Right now the available stock for CPM-15V is pretty thick, I have discussed getting a blade made out of it with Phil Wilson and his responce was positive and he will try to get some thinner stock later on this year. Nothing firm on the date, but something to look forward to long term.
I have a blade in CPM-10V from Phil (<a href="http://www.physics.mun.ca:80/~sstamp/knives/utility_hunter_cpm_10V.html">reference page</a>) and it performance is very high regarding low stress cutting (slicing and push cuts). Its edge retention during such is the highest I have seen, it is far above D2 at the same RC (62) for example.
The only real concerns about it are the low corrosion resistance and toughness. Phil has had bars of 10V rust just sitting in the shop. I have not have a problem with it, but do use Marine Tuf-Cloth on a regular basis. Toughness is another story, I don't think I would get a large bowie out of 10V but have not had any problems with chipping on my blade.
Of course this is relative, what I consider an adequate stress level you might not. Some of the things I have done with the 10V and saw no chipping were : sliced strips off of a mild steel bar, cut up old sneakers, and even sliced about 30' of old carpet. The bevel on the 10V blade is about 15 degrees and the edge is .01" thick behind the edge.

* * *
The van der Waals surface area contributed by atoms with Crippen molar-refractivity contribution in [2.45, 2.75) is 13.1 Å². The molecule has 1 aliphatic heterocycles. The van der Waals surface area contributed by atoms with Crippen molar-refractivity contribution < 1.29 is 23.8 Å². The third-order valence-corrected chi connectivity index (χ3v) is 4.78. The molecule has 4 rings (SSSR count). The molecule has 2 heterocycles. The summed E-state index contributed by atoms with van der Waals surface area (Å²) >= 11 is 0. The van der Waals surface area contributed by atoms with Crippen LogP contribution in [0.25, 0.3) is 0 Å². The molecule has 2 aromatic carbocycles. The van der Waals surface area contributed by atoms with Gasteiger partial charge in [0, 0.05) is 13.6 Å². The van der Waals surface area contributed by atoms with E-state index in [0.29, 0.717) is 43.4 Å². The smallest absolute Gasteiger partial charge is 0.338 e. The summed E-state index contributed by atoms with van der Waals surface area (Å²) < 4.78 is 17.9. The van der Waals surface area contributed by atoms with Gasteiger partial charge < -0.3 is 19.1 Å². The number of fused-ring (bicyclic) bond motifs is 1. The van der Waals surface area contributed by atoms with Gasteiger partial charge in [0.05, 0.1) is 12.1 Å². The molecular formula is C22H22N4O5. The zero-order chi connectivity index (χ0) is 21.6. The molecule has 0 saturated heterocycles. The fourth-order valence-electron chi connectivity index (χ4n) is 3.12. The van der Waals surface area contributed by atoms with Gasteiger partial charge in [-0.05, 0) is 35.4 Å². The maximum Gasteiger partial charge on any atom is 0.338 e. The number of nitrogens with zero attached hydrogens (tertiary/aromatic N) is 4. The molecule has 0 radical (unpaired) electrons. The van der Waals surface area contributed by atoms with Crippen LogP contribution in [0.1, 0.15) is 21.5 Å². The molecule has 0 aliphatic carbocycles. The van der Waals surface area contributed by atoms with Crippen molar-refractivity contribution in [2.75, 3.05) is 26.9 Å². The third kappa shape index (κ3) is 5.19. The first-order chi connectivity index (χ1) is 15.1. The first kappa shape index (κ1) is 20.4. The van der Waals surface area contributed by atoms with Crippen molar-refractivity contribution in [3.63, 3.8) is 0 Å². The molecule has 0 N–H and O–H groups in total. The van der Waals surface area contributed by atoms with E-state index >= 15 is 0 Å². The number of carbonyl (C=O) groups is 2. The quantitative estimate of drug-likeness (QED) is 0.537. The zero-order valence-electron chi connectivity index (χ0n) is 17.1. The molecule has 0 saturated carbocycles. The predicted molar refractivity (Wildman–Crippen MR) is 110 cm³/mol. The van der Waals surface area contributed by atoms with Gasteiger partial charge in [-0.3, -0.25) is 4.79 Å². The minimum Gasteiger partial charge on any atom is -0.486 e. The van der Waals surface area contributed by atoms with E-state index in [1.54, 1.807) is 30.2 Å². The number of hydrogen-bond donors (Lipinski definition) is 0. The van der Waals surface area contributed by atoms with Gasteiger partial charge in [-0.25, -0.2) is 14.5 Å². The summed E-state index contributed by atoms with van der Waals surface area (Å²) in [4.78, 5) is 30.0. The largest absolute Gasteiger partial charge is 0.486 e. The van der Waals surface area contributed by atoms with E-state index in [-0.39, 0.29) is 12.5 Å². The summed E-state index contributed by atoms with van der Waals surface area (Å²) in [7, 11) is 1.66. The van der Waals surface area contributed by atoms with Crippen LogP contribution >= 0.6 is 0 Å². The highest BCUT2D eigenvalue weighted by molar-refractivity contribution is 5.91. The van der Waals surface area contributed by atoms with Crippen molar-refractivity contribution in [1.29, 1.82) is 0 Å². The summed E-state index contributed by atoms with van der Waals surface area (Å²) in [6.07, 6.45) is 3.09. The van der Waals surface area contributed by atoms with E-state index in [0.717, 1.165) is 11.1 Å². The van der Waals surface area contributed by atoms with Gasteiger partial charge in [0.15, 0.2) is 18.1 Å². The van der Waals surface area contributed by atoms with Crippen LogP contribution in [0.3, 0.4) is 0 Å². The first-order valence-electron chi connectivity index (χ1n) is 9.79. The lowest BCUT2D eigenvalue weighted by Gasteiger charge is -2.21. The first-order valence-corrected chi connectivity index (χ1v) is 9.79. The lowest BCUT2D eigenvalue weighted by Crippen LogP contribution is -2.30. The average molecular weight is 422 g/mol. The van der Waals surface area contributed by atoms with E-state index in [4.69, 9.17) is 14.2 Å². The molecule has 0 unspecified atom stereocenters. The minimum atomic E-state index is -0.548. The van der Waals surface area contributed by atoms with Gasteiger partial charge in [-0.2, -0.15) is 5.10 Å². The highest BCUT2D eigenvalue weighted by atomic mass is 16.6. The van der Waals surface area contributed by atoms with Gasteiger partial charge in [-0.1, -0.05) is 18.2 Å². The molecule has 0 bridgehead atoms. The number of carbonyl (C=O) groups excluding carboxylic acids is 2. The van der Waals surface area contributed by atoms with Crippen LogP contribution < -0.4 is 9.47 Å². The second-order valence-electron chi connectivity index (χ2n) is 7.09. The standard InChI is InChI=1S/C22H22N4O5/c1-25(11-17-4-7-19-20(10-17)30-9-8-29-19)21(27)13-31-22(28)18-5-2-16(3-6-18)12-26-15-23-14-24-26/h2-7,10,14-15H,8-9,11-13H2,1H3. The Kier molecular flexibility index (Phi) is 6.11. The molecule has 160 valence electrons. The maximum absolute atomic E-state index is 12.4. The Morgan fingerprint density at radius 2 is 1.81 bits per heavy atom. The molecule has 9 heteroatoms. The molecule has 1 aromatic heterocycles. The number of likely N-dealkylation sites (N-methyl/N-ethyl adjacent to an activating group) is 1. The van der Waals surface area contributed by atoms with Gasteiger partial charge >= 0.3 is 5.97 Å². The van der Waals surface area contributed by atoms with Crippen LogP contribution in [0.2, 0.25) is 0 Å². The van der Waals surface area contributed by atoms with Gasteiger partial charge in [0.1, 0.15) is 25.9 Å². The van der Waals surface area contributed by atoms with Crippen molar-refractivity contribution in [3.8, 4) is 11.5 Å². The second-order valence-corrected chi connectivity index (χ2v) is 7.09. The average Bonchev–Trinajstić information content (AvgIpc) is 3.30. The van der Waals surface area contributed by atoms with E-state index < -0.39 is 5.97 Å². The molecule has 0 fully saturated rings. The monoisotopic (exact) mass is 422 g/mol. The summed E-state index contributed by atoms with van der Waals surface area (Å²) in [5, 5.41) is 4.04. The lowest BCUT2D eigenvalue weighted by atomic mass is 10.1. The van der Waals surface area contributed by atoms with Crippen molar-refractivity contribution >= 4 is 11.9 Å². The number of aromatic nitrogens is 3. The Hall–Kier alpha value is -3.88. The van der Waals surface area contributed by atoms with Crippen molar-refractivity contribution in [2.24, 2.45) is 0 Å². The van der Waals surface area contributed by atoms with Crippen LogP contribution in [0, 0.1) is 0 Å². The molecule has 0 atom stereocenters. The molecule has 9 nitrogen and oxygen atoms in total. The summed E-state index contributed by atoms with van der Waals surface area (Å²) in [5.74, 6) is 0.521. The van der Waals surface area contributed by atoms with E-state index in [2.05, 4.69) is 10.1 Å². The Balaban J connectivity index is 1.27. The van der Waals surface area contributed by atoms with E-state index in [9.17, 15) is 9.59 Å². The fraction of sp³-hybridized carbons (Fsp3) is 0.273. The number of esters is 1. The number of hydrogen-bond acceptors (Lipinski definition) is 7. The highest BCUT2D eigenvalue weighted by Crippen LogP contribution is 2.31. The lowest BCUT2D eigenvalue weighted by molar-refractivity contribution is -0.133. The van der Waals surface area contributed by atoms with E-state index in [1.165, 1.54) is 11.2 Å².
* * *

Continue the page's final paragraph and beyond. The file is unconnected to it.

The edge had rolled after slicing up the steel bar as I was pressing fairly hard, similar on the carpet I noticed some areas had dented/rolled and were reflecting. I have a D2 blade (62 RC, custom, cryo) and it chipped during the sneaker cutting. I also have a 420V blade from Phil (59 RC) and it chipped during the carpet cutting.
I did manage to chip out the 10V blade, but it was intentional. I was trying to see what the limits were so as to give Phil some data to use in an extrapolation of the behavior of 15 V (and I was curious which is enough anyway). I started off my slicing up desk staples in 1/8" ridged cardboard on a piece of pine but this was doing nothing to the edge. I was however using controlled cuts and smoothly cutting the staples in half. I didn't think this was a realistic stress so I took some more cardboard, put rows of 5 staples in them and basically pulled the blade hard across them with the cardboard not being supported on anything.
This did chip out the edge at the visible level, it also chipped the D2 and 420V blade. I don't think it was the hardness of the staple but rather since they were getting ripped out of the cardboard and not being cut, the edge was being twisted/snapped violently just after impact. If the bevel was thickened I don't think it would be a problem. However I can't think of a situation where I would actually do that in normal use and leave the bevels acute to get the higher cutting performance.